Atomic Wings featured in Crain's New York Business

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Tue Sep 22 2020 00:00:00 GMT+0000 (Coordinated Universal Time)

When brothers Zak and Ray Omar took a meeting with the founder of Atomic Wings in 2014, they had no idea they would be running the company one day.

At the time of the meeting, the pair, Dunkin' Donuts franchisees, were just interested in opening a few locations of the chicken wing restaurant first conceived by founder Adam Lippin in 1981 and opened in 1989. But two years later, the whole company was theirs.

Lippin “saw what we were able to offer, and he’s, like, ‘Hey, do you guys want to just buy the business from me?’ ” Zak Omar said, adding that Lippin admired their passion. “He says, ‘I think it will be in better hands if you guys take it over.’”

Zak Omar became chief executive. Ray Omar took the role of president, overseeing construction and development.

Atomic Wings prides itself on high-quality ingredients and a preparation process that follows the tradition of what it dubs the wing capital of the world: upstate New York. It competes with Wingstop and Wings Over and looks to differentiate itself by serving fresh—never frozen—fare.

The pair got to work immediately. The new CEO consolidated suppliers to one vendor. He implemented a consistent marketing strategy across Atomic Wings’ two brick-and-mortar locations. The company invested in advertising. And he set about finding a way to get those franchise locations to grow while marching in the same direction.

“When you’re new and you come on board and you try to standardize, you try to bring order to the Wild, Wild West,” Zak Omar said.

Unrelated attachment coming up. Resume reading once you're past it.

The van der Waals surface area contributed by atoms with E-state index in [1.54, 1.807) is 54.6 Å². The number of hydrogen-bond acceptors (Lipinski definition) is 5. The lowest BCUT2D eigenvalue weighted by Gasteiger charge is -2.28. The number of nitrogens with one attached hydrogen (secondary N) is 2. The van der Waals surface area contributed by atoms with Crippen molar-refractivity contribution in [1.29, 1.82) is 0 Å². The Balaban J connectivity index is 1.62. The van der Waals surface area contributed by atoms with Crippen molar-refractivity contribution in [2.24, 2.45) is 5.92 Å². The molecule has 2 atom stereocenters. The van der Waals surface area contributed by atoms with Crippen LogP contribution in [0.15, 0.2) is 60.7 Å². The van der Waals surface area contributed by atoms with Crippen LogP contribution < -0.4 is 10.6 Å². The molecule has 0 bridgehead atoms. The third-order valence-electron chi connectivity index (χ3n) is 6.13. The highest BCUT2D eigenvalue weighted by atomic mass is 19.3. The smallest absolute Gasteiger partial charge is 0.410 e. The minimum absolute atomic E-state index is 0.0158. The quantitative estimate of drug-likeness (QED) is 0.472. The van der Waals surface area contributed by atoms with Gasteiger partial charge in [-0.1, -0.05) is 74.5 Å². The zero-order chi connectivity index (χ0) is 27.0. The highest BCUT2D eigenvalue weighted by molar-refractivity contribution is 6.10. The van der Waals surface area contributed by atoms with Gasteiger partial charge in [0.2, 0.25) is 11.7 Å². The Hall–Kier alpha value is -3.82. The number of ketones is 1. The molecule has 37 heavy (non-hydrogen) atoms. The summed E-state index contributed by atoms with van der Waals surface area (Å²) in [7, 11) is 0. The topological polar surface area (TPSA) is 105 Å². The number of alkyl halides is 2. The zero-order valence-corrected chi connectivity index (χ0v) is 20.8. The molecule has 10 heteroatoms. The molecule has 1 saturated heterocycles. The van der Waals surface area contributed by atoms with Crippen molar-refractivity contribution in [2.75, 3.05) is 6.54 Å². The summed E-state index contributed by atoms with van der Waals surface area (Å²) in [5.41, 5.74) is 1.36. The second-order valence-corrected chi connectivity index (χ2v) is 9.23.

“For us, the biggest thing was just building the infrastructure around the brand,” Ray Omar noted. “The brand was really distinguished in New York City, but in terms of supply-side management, back-of-the-house operations and just professionally updating the brand, it needed a newer image.”

Their experience with Dunkin' Donuts franchises helped them understood the mindset of the franchisees they were now managing.

“I had to show them: ‘Hey, you know, I understand that you’ve been doing it your way, but this is the correct way, and this is how you’ll increase your business,’ ” Zak Omar said. “I had to show them that I was in the trenches with them.”

The company has grown its footprint. When the Omars took over, Atomic Wings had two locations. It now has 11, which sprawl across Manhattan, Brooklyn and Queens as well as locations upstate and in Connecticut and Maryland, with six more set to open this year. At a moment when the Covid-19 pandemic is slamming most food establishments, Atomic Wings’ business, centered around takeout, is thriving. It has grossed $8 million so far this year. Average store sales are more than $850,000, with sales at some locations exploding by 100%, the company said.

Sights on expansion

Tenacity has helped get the brothers through some tough times. Their father died in 2013, the year Zak Omar was diagnosed with leukemia. He credits his wife, his family and the franchisees for their support in getting him through it all in the ensuing years.

Their next mission: expansion. The duo want to have 100 locations in five years.

“We want to become a regional brand and focus on the New York tristate area, as well as the surrounding areas, and become a great destination for wings that rivals some of our competitors,” Ray Omar said.

“We’d like to be mentioned in the same category and space” as Buffalo Wild Wings, he added.

“I like what the future holds for us,” Zak Omar said.